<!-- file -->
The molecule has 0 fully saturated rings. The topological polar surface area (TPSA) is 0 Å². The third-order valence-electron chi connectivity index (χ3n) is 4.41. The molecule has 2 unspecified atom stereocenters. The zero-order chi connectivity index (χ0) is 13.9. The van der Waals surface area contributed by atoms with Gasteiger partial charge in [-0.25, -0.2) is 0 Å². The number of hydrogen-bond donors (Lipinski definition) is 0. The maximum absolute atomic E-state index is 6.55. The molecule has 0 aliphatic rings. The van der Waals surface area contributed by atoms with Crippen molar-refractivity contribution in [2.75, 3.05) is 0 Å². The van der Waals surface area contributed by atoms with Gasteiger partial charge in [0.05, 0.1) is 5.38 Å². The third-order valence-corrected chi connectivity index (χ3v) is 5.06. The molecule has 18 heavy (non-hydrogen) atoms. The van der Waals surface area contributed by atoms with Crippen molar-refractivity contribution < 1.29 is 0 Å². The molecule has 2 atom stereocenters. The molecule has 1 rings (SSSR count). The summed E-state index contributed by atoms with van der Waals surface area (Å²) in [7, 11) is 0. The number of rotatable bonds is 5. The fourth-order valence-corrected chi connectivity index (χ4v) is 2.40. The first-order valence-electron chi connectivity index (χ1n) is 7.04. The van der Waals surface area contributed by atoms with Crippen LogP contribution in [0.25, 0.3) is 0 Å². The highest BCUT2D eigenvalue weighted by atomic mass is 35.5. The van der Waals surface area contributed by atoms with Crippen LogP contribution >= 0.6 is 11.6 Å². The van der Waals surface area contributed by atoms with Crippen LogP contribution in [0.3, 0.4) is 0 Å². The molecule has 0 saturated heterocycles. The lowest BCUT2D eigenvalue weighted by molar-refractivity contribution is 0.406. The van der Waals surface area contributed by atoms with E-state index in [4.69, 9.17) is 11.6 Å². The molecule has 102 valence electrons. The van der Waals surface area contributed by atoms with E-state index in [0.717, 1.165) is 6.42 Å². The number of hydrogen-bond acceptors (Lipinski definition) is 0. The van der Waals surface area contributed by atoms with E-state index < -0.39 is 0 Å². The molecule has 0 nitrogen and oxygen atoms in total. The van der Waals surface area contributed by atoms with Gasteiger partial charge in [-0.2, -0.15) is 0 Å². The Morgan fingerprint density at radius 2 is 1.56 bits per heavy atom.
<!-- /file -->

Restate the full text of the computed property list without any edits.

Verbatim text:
The molecule has 0 fully saturated rings. The topological polar surface area (TPSA) is 0 Å². The third-order valence-electron chi connectivity index (χ3n) is 4.41. The molecule has 2 unspecified atom stereocenters. The zero-order chi connectivity index (χ0) is 13.9. The van der Waals surface area contributed by atoms with Gasteiger partial charge in [-0.25, -0.2) is 0 Å². The number of hydrogen-bond donors (Lipinski definition) is 0. The maximum absolute atomic E-state index is 6.55. The molecule has 0 aliphatic rings. The van der Waals surface area contributed by atoms with Crippen molar-refractivity contribution in [2.75, 3.05) is 0 Å². The van der Waals surface area contributed by atoms with Gasteiger partial charge in [0.05, 0.1) is 5.38 Å². The third-order valence-corrected chi connectivity index (χ3v) is 5.06. The molecule has 18 heavy (non-hydrogen) atoms. The van der Waals surface area contributed by atoms with Crippen molar-refractivity contribution < 1.29 is 0 Å². The molecule has 2 atom stereocenters. The molecule has 1 rings (SSSR count). The summed E-state index contributed by atoms with van der Waals surface area (Å²) in [7, 11) is 0. The number of rotatable bonds is 5. The fourth-order valence-corrected chi connectivity index (χ4v) is 2.40. The first-order valence-electron chi connectivity index (χ1n) is 7.04. The van der Waals surface area contributed by atoms with Crippen LogP contribution in [0.25, 0.3) is 0 Å². The highest BCUT2D eigenvalue weighted by atomic mass is 35.5. The van der Waals surface area contributed by atoms with Crippen LogP contribution >= 0.6 is 11.6 Å². The van der Waals surface area contributed by atoms with Crippen LogP contribution in [0.3, 0.4) is 0 Å². The molecule has 0 saturated heterocycles. The lowest BCUT2D eigenvalue weighted by molar-refractivity contribution is 0.406. The van der Waals surface area contributed by atoms with E-state index in [4.69, 9.17) is 11.6 Å². The molecule has 102 valence electrons. The van der Waals surface area contributed by atoms with E-state index in [0.717, 1.165) is 6.42 Å². The number of hydrogen-bond acceptors (Lipinski definition) is 0. The van der Waals surface area contributed by atoms with E-state index < -0.39 is 0 Å². The molecule has 0 nitrogen and oxygen atoms in total. The van der Waals surface area contributed by atoms with Gasteiger partial charge in [-0.2, -0.15) is 0 Å². The Morgan fingerprint density at radius 2 is 1.56 bits per heavy atom.